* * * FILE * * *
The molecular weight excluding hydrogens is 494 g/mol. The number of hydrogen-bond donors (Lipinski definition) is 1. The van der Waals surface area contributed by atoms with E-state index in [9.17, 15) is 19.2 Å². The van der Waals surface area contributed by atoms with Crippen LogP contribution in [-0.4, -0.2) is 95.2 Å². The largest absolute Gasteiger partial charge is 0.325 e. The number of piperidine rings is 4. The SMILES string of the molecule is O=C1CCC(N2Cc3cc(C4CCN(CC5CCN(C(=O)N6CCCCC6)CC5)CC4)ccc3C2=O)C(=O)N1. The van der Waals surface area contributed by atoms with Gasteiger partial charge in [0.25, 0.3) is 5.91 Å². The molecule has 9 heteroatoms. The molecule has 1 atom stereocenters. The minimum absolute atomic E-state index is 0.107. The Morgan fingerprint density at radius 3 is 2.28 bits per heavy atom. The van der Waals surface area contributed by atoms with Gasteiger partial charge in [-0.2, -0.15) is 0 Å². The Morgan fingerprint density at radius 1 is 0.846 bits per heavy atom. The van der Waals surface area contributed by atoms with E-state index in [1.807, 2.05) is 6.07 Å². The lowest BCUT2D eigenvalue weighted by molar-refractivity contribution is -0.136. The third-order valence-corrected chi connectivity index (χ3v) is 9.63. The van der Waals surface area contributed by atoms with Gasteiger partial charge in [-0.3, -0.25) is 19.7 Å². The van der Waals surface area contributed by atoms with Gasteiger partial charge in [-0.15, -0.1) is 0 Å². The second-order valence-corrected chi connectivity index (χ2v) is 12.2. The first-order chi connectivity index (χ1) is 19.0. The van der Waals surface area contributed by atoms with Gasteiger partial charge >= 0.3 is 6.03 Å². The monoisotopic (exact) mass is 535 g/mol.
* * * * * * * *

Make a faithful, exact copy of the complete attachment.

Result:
The molecular weight excluding hydrogens is 494 g/mol. The number of hydrogen-bond donors (Lipinski definition) is 1. The van der Waals surface area contributed by atoms with E-state index in [9.17, 15) is 19.2 Å². The van der Waals surface area contributed by atoms with Crippen LogP contribution in [-0.4, -0.2) is 95.2 Å². The largest absolute Gasteiger partial charge is 0.325 e. The number of piperidine rings is 4. The SMILES string of the molecule is O=C1CCC(N2Cc3cc(C4CCN(CC5CCN(C(=O)N6CCCCC6)CC5)CC4)ccc3C2=O)C(=O)N1. The van der Waals surface area contributed by atoms with Gasteiger partial charge in [0.25, 0.3) is 5.91 Å². The molecule has 9 heteroatoms. The molecule has 1 atom stereocenters. The minimum absolute atomic E-state index is 0.107. The Morgan fingerprint density at radius 3 is 2.28 bits per heavy atom. The van der Waals surface area contributed by atoms with Gasteiger partial charge in [-0.2, -0.15) is 0 Å². The Morgan fingerprint density at radius 1 is 0.846 bits per heavy atom. The van der Waals surface area contributed by atoms with E-state index in [1.807, 2.05) is 6.07 Å². The lowest BCUT2D eigenvalue weighted by molar-refractivity contribution is -0.136. The third-order valence-corrected chi connectivity index (χ3v) is 9.63. The van der Waals surface area contributed by atoms with Gasteiger partial charge in [-0.3, -0.25) is 19.7 Å². The van der Waals surface area contributed by atoms with Gasteiger partial charge in [-0.15, -0.1) is 0 Å². The second-order valence-corrected chi connectivity index (χ2v) is 12.2. The first-order chi connectivity index (χ1) is 19.0. The van der Waals surface area contributed by atoms with Gasteiger partial charge >= 0.3 is 6.03 Å². The monoisotopic (exact) mass is 535 g/mol.